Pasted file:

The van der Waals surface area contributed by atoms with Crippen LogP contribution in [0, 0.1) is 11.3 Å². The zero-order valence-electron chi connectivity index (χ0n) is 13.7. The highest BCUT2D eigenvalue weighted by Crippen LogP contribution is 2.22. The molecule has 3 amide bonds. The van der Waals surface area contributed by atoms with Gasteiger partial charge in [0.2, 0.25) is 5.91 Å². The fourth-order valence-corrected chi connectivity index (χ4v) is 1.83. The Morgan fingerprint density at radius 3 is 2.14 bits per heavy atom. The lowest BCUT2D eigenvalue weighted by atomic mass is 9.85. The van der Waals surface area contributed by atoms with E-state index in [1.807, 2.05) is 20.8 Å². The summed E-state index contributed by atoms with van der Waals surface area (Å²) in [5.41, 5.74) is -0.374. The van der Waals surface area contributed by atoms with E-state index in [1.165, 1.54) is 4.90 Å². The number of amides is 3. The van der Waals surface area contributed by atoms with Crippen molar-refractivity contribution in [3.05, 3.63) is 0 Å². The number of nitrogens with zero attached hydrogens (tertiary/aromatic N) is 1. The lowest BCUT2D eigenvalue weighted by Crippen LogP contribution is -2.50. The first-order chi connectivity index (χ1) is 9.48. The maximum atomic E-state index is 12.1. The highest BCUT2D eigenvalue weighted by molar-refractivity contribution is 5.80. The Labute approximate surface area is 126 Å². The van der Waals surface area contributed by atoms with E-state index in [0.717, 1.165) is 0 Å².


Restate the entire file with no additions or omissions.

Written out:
The van der Waals surface area contributed by atoms with Crippen LogP contribution in [0, 0.1) is 11.3 Å². The zero-order valence-electron chi connectivity index (χ0n) is 13.7. The highest BCUT2D eigenvalue weighted by Crippen LogP contribution is 2.22. The molecule has 3 amide bonds. The van der Waals surface area contributed by atoms with Gasteiger partial charge in [0.2, 0.25) is 5.91 Å². The fourth-order valence-corrected chi connectivity index (χ4v) is 1.83. The Morgan fingerprint density at radius 3 is 2.14 bits per heavy atom. The lowest BCUT2D eigenvalue weighted by atomic mass is 9.85. The van der Waals surface area contributed by atoms with E-state index in [1.807, 2.05) is 20.8 Å². The summed E-state index contributed by atoms with van der Waals surface area (Å²) in [5.41, 5.74) is -0.374. The van der Waals surface area contributed by atoms with E-state index in [1.165, 1.54) is 4.90 Å². The number of amides is 3. The van der Waals surface area contributed by atoms with Crippen molar-refractivity contribution in [3.05, 3.63) is 0 Å². The number of nitrogens with zero attached hydrogens (tertiary/aromatic N) is 1. The lowest BCUT2D eigenvalue weighted by Crippen LogP contribution is -2.50. The first-order chi connectivity index (χ1) is 9.48. The maximum atomic E-state index is 12.1. The highest BCUT2D eigenvalue weighted by molar-refractivity contribution is 5.80. The Labute approximate surface area is 126 Å². The van der Waals surface area contributed by atoms with E-state index in [0.717, 1.165) is 0 Å².